Data Protection Bill Proposes Voluntary Identification On Social Media Platforms
(Photographer: Brent Lewin/Bloomberg)

Data Protection Bill Proposes Voluntary Identification On Social Media Platforms

(This is the fifth part in the series of BloombergQuint’s coverage on Personal Data Protection Bill, 2019. The first part on obligations proposed for data fiduciaries can be found here, the second on rights of users here, the third on data localisation provisions, here, and the fourth on impact of wide exemptions to the government, here.)

A provision in the proposed data protection law could mean increased obligations for social media intermediaries like Facebook, WhatsApp, Twitter, YouTube, etc.

In discharging these obligations, experts fear intermediaries could mandate Know-Your-Customer requirements for users, though the bill proposes it as a voluntary requirement.

The Personal Data Protection Bill, 2019, categorises social media intermediaries as data fiduciaries. Platforms that enable online interaction and allow users to create, upload, share, disseminate, modify or access information will qualify as social media intermediaries.

Within social media intermediaries, those with users above the prescribed threshold or whose actions are likely to impact electoral democracy, security of the state, public order or the sovereignty and integrity of India can be notified by the government as a significant data fiduciary.

Such social media intermediaries will have to:

  • Do a data protection impact assessment if it intends to process data, do large-scale profiling, or use sensitive personal data like biometrics, genetics, etc. The assessment would have to include details of processing operation, purpose, nature of personal data being processed, potential harm that it could cause to users, measures for managing, minimising such risk of harm.
  • Engage a data auditor to undertake a data protection impact assessment if the data protection authority directs so.
  • Maintain accurate and updated records of important operations—collection, transfers, erasure—in the data life cycle, review security safeguards, etc.

But the more worrying aspect is the requirement vis-à-vis the users. The provision said social media intermediaries, categorised as significant data fiduciaries, must enable users to voluntarily verify their accounts. The voluntary verification should be provided with a visible mark, and the manner of verification will be notified via rules.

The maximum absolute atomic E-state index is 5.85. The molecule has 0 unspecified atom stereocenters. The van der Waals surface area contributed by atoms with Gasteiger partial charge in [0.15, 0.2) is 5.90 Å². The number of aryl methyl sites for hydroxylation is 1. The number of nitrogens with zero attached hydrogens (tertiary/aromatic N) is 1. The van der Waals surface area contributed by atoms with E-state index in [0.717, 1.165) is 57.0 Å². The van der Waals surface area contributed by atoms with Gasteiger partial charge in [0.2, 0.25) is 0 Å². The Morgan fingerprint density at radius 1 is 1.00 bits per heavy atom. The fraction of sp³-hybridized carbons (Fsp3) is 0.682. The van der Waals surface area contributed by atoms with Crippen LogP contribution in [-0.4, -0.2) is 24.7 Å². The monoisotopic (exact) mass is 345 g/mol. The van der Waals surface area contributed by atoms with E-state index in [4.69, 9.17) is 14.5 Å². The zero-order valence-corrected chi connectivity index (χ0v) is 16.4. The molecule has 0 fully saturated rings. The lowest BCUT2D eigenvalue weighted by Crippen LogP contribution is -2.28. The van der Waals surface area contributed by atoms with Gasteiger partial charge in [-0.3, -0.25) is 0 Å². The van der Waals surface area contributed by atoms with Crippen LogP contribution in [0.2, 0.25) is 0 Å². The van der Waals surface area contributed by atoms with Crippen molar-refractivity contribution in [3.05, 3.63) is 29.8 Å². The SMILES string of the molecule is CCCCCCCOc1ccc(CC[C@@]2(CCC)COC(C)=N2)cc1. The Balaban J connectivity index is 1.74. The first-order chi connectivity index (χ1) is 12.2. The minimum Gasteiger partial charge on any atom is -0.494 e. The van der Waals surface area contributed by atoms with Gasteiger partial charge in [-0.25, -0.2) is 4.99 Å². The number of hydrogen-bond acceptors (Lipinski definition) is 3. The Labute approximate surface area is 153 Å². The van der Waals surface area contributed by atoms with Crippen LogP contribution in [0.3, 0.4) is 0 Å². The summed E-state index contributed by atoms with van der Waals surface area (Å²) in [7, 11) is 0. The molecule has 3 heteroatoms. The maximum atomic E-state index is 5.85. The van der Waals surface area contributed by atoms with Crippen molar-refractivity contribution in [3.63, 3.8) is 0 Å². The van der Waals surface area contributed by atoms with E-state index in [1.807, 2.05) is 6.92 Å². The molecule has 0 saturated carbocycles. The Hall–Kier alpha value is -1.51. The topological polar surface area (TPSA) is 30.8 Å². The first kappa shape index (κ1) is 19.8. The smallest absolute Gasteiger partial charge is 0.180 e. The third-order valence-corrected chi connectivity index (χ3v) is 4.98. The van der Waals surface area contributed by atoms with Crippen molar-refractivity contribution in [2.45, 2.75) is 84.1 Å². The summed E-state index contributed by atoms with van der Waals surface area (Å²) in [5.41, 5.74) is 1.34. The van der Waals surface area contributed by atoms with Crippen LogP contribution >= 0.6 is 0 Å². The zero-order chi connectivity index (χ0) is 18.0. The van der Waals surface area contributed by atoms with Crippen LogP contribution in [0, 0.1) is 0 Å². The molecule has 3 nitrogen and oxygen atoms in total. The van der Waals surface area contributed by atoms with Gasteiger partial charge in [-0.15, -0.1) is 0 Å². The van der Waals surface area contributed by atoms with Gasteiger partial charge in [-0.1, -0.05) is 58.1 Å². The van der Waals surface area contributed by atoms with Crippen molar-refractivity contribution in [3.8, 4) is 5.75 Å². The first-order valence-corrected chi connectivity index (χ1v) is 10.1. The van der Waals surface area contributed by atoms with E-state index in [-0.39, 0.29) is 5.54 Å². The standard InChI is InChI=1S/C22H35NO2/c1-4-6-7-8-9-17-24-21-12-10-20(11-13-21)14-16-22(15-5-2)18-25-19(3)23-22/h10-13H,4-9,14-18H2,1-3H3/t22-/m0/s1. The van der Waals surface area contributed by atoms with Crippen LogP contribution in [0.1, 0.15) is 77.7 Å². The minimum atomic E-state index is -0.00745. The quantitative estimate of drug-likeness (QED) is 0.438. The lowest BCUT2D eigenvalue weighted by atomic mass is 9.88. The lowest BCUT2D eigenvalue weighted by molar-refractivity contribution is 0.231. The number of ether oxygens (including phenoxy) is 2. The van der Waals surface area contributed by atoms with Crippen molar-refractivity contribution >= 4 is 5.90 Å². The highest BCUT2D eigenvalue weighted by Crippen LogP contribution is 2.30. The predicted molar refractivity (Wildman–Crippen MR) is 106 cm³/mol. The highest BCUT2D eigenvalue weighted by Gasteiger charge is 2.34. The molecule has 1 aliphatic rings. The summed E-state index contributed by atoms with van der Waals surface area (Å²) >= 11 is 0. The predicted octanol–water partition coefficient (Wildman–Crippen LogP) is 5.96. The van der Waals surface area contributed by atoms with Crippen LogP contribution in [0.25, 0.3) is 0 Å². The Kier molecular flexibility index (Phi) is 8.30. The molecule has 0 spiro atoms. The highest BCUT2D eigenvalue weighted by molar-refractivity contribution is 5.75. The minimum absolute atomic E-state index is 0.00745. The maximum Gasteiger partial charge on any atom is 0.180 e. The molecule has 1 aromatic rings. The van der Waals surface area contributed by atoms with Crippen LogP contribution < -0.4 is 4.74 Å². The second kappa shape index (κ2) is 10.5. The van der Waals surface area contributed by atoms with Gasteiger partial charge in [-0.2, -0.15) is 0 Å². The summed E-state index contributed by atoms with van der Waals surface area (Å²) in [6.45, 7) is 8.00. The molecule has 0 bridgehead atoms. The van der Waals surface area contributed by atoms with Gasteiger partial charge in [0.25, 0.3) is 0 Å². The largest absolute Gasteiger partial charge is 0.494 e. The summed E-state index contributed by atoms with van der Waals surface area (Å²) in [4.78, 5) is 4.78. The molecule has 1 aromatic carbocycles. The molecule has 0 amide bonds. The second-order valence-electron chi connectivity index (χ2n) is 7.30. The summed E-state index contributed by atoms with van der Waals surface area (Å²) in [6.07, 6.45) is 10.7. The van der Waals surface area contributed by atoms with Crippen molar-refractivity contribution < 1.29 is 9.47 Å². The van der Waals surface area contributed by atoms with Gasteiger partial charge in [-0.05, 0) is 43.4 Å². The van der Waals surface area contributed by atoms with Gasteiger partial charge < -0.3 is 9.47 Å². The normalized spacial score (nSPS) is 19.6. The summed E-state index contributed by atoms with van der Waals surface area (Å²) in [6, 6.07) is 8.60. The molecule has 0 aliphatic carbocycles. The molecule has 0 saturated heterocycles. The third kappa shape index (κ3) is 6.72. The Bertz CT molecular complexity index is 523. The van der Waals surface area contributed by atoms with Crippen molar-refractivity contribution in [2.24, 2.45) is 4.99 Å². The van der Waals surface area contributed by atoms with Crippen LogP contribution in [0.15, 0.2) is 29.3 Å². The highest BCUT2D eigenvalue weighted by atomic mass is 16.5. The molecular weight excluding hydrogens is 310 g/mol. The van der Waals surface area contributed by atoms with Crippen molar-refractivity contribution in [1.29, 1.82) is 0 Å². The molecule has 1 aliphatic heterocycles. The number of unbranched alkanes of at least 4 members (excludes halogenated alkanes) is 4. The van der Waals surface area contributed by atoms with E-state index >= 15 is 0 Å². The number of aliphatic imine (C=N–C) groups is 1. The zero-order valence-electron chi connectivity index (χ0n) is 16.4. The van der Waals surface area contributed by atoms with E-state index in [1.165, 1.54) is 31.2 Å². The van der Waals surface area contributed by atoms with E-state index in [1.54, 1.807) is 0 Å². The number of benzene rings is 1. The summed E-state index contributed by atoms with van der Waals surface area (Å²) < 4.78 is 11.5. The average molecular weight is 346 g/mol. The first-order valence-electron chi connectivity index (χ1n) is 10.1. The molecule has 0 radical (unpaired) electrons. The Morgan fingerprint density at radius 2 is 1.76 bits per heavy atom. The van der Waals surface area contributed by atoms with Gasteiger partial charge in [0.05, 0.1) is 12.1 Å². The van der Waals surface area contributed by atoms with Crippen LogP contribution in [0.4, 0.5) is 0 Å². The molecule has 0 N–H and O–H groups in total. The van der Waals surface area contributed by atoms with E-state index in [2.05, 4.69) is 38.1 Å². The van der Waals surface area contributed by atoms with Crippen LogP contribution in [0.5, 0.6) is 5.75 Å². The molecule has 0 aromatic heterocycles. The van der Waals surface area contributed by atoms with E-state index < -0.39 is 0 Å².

This provision wasn’t there in the Justice Srikrishna committee draft bill, and the legislative objective of it isn’t clear, Apar Gupta, executive director at Internet Freedom Foundation, told BloombergQuint. In the absence of such reasoning, he said, one can infer it’s to curb disinformation.

But, as a principle, a data protection law must minimise the information available with a data fiduciary and this provision is in direct conflict with it, Gupta said, adding this might give intermediaries a legal basis to ask users to link their profiles with a government identification.

It’s also my suspicion that this law may be used with the pending intermediary guidelines. The guidelines could require platforms, categorised as significant data fiduciaries, to verify users. The verification is typically linked to KYC requirement which is usually done through some kind of government ID.
Apar Gupta, Executive Director, Internet Freedom Foundation

With a legal backing to demand our Aadhaar or any other government ID, social media intermediaries will be able to gather greater information about users. In many ways, this will lead to greater and more accurate surveillance and profiling, Gupta said.

Sajan Poovayya, senior advocate at the Supreme Court, pointed out a conceptual problem with the provisions for social media intermediaries. He said the information technology law was best placed to regulate social media platforms and the data protection bill should’ve limited itself to manage data.

Further, the voluntary identification provision isn’t too much of a worry at this stage since the details will come in via regulations. As long as the regulations don’t insist on a government ID as a means of identification, it should be okay, Poovayya said.

To test if the regulations are excessive, the test laid down by the Supreme Court in various judgments will apply — what is the object that’s sought to be achieved? What’s the need of identification? If it is to ensure fake accounts are weeded out, which is a rational objective, then what’s that least restrictive methodology that must be adopted?
Sajan Poovayya, Senior Advocate, Supreme Court

“The emphasis is on least restrictive and not best methodology which could be Aadhaar or DNA profiling but you don’t need that,” Poovayya said. Equally, it can’t be a local club card but an institutional ID can be accepted. So the regulations would need to achieve that balance, Poovayya said.

The Personal Data Protection Bill was approved by the Union Cabinet on Dec. 6, 2019. It was introduced in the Lok Sabha by Information and Technology Minister Ravi Shankar Prasad. The lower house decided to send the bill to a joint select committee, which will include members from both houses of Parliament.

BQ Install

Bloomberg Quint

Add BloombergQuint App to Home screen.